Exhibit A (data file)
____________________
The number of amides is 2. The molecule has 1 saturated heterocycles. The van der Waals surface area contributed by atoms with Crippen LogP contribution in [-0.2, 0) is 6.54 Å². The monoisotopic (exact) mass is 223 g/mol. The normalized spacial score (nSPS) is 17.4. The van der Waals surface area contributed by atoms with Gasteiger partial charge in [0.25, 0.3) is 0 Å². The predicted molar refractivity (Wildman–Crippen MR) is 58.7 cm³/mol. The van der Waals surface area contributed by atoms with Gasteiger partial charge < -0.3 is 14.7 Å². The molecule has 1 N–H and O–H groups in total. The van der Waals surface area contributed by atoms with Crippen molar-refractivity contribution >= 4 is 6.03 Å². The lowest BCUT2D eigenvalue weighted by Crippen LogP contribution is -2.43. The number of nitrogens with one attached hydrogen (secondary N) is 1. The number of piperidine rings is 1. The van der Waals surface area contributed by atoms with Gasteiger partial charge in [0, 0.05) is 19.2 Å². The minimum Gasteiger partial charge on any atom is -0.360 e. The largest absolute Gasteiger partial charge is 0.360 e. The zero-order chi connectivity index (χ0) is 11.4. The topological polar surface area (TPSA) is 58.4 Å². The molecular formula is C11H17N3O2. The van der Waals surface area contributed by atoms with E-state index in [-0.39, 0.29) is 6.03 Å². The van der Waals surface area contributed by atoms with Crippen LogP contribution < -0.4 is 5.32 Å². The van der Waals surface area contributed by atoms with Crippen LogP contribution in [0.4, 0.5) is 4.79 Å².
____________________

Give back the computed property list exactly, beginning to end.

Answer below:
The number of amides is 2. The molecule has 1 saturated heterocycles. The van der Waals surface area contributed by atoms with Crippen LogP contribution in [-0.2, 0) is 6.54 Å². The monoisotopic (exact) mass is 223 g/mol. The normalized spacial score (nSPS) is 17.4. The van der Waals surface area contributed by atoms with Gasteiger partial charge in [0.25, 0.3) is 0 Å². The predicted molar refractivity (Wildman–Crippen MR) is 58.7 cm³/mol. The van der Waals surface area contributed by atoms with Gasteiger partial charge < -0.3 is 14.7 Å². The molecule has 1 N–H and O–H groups in total. The van der Waals surface area contributed by atoms with Crippen molar-refractivity contribution >= 4 is 6.03 Å². The lowest BCUT2D eigenvalue weighted by Crippen LogP contribution is -2.43. The number of nitrogens with one attached hydrogen (secondary N) is 1. The number of piperidine rings is 1. The van der Waals surface area contributed by atoms with Gasteiger partial charge in [0, 0.05) is 19.2 Å². The minimum Gasteiger partial charge on any atom is -0.360 e. The largest absolute Gasteiger partial charge is 0.360 e. The zero-order chi connectivity index (χ0) is 11.4. The topological polar surface area (TPSA) is 58.4 Å². The molecular formula is C11H17N3O2. The van der Waals surface area contributed by atoms with E-state index in [-0.39, 0.29) is 6.03 Å². The van der Waals surface area contributed by atoms with Crippen LogP contribution < -0.4 is 5.32 Å². The van der Waals surface area contributed by atoms with Crippen LogP contribution in [0.4, 0.5) is 4.79 Å².